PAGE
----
NBA Should Bring Back Draft Lottery Drama

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NBA Should Bring Back Draft Lottery Drama
(Photo by Joe Murphy/Getty Images)

The Los Angeles Clippers have the first pick in the upcoming NBA Draft. Not that they haven't earned it, but hearing about it afterward sort of takes away some of the potential excitement of the moment.

I think the Association needs to change its draft lottery and a couple of other things before it can truly be at its best. Right now, the lottery is my concern.

Remember back in 1985, when the lottery would determine who would get the first pick and take Georgetown center Patrick Ewing? Seven teams were in it (the Clippers had traded away their pick), each having an equal shot at the top prize.

The envelopes containing the team, logos were sealed and mixed, then placed on a board. One by one, the envelopes were opened, least-fortunate team first, and the drama built. Who would get Ewing?

Turns out the Knicks got him, but the point is it made for excellent television. It began going downhill a few years later, with the envelopes being used only to determine the first three selections, with teams without top-three picks simply drafting in reverse order of finish.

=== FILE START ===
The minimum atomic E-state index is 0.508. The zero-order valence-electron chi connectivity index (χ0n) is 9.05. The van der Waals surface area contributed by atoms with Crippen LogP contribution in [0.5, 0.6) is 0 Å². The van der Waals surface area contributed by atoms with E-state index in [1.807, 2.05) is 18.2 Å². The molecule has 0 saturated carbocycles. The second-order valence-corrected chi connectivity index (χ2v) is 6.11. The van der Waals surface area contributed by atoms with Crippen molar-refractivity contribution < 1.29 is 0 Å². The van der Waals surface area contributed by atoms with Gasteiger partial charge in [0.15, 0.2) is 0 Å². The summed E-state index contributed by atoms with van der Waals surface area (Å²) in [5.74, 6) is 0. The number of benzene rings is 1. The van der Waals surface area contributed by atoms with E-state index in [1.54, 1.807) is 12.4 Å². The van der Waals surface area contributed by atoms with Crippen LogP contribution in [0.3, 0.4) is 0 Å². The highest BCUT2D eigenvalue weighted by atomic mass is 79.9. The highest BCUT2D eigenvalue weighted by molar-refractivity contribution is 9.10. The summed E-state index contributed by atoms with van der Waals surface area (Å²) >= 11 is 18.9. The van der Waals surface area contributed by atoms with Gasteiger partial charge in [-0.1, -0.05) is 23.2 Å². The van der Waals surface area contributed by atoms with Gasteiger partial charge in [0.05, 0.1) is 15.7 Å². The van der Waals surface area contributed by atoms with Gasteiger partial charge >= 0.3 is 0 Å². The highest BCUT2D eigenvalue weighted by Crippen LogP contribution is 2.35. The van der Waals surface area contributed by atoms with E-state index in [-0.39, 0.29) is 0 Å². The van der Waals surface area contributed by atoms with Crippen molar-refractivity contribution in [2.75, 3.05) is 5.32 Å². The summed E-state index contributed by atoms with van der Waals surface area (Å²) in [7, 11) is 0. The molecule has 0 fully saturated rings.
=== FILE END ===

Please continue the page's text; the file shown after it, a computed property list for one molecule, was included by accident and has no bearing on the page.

But it was still good TV.

Then, came the ping-pong balls.

Each team's logo was placed on a number of ping-pong balls, with the NBA's worst team getting the most balls and the best non-playoff team getting the fewest. The balls went into a hopper, and the first ball drawn out determined who got the first pick. It took place behind closed doors, providing no excitement.

Now, it's even worse. The balls have numbers on them, and four of 14 are drawn. Depending on which four numbers are drawn, someone is happy, but not me. It's done behind closed doors and the drama is not present.

I'd rather go back to the envelopes. Even just to determine the first three picks. Failing that, the only reasonable solution is the original ping-pong ball setup, but in reverse.

I'd have the first ball drawn out get the 14th pick, and the last team to have a ball selected gets that year's Ewing or Blake Griffin. To those concerned about "fairness," how about 14 balls for the Suns and one for the Kings?

The best thing about that setup is the buildup it lends itself to—the whole world could watch the drama, mouths agape.

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